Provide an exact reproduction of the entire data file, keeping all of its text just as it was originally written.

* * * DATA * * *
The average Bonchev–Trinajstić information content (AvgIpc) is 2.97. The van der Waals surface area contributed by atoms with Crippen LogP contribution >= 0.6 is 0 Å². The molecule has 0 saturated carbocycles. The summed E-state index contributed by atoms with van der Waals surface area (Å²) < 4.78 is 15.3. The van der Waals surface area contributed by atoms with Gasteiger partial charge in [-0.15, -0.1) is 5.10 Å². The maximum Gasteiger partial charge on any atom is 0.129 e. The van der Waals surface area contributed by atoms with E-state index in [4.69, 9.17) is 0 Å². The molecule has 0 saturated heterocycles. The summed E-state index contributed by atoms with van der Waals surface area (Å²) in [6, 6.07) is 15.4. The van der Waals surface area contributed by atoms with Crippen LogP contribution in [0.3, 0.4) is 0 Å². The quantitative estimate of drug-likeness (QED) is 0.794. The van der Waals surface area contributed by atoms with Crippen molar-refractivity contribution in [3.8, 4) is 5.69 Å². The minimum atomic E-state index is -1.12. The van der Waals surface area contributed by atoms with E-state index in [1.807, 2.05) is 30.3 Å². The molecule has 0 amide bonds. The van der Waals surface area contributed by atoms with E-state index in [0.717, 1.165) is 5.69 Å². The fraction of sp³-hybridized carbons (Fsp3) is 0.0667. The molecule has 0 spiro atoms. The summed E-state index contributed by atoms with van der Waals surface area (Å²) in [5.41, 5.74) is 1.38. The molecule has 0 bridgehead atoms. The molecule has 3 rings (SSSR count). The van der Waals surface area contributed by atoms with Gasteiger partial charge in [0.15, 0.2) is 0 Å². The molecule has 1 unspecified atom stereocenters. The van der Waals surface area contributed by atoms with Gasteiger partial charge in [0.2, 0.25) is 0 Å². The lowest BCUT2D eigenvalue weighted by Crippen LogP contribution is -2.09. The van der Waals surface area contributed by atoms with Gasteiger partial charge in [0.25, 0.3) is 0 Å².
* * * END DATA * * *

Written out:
The average Bonchev–Trinajstić information content (AvgIpc) is 2.97. The van der Waals surface area contributed by atoms with Crippen LogP contribution >= 0.6 is 0 Å². The molecule has 0 saturated carbocycles. The summed E-state index contributed by atoms with van der Waals surface area (Å²) < 4.78 is 15.3. The van der Waals surface area contributed by atoms with Gasteiger partial charge in [-0.15, -0.1) is 5.10 Å². The maximum Gasteiger partial charge on any atom is 0.129 e. The van der Waals surface area contributed by atoms with E-state index in [4.69, 9.17) is 0 Å². The molecule has 0 saturated heterocycles. The summed E-state index contributed by atoms with van der Waals surface area (Å²) in [6, 6.07) is 15.4. The van der Waals surface area contributed by atoms with Crippen LogP contribution in [0.3, 0.4) is 0 Å². The quantitative estimate of drug-likeness (QED) is 0.794. The van der Waals surface area contributed by atoms with Crippen molar-refractivity contribution in [3.8, 4) is 5.69 Å². The minimum atomic E-state index is -1.12. The van der Waals surface area contributed by atoms with E-state index in [1.807, 2.05) is 30.3 Å². The molecule has 0 amide bonds. The van der Waals surface area contributed by atoms with E-state index in [0.717, 1.165) is 5.69 Å². The fraction of sp³-hybridized carbons (Fsp3) is 0.0667. The molecule has 0 spiro atoms. The summed E-state index contributed by atoms with van der Waals surface area (Å²) in [5.41, 5.74) is 1.38. The molecule has 0 bridgehead atoms. The molecule has 3 rings (SSSR count). The van der Waals surface area contributed by atoms with Gasteiger partial charge in [0.15, 0.2) is 0 Å². The molecule has 1 unspecified atom stereocenters. The van der Waals surface area contributed by atoms with Gasteiger partial charge in [0.2, 0.25) is 0 Å². The lowest BCUT2D eigenvalue weighted by Crippen LogP contribution is -2.09. The van der Waals surface area contributed by atoms with Gasteiger partial charge in [0.25, 0.3) is 0 Å².